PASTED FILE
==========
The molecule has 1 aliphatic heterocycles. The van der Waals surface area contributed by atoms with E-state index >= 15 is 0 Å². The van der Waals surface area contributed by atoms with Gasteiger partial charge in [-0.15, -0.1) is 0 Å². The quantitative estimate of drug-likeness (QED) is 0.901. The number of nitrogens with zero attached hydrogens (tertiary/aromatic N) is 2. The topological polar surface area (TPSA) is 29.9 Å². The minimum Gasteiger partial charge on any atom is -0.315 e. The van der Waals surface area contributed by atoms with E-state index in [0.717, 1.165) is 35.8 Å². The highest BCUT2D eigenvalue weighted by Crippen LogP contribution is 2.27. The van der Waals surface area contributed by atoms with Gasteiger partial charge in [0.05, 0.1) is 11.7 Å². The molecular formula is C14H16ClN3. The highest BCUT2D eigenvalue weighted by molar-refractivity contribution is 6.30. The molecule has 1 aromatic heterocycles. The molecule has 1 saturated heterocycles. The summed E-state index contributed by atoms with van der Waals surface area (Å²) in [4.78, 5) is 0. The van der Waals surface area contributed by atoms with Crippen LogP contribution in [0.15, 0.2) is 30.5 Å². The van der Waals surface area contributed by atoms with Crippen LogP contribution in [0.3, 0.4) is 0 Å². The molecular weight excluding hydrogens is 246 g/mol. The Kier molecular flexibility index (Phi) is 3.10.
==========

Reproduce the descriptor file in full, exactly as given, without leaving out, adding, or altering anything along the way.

The molecule has 1 aliphatic heterocycles. The van der Waals surface area contributed by atoms with E-state index >= 15 is 0 Å². The van der Waals surface area contributed by atoms with Gasteiger partial charge in [-0.15, -0.1) is 0 Å². The quantitative estimate of drug-likeness (QED) is 0.901. The number of nitrogens with zero attached hydrogens (tertiary/aromatic N) is 2. The topological polar surface area (TPSA) is 29.9 Å². The minimum Gasteiger partial charge on any atom is -0.315 e. The van der Waals surface area contributed by atoms with E-state index in [0.717, 1.165) is 35.8 Å². The highest BCUT2D eigenvalue weighted by Crippen LogP contribution is 2.27. The van der Waals surface area contributed by atoms with Gasteiger partial charge in [0.05, 0.1) is 11.7 Å². The molecular formula is C14H16ClN3. The highest BCUT2D eigenvalue weighted by molar-refractivity contribution is 6.30. The molecule has 1 aromatic heterocycles. The molecule has 1 saturated heterocycles. The summed E-state index contributed by atoms with van der Waals surface area (Å²) in [4.78, 5) is 0. The van der Waals surface area contributed by atoms with Crippen LogP contribution in [0.15, 0.2) is 30.5 Å². The van der Waals surface area contributed by atoms with Crippen LogP contribution in [0.3, 0.4) is 0 Å². The molecular weight excluding hydrogens is 246 g/mol. The Kier molecular flexibility index (Phi) is 3.10.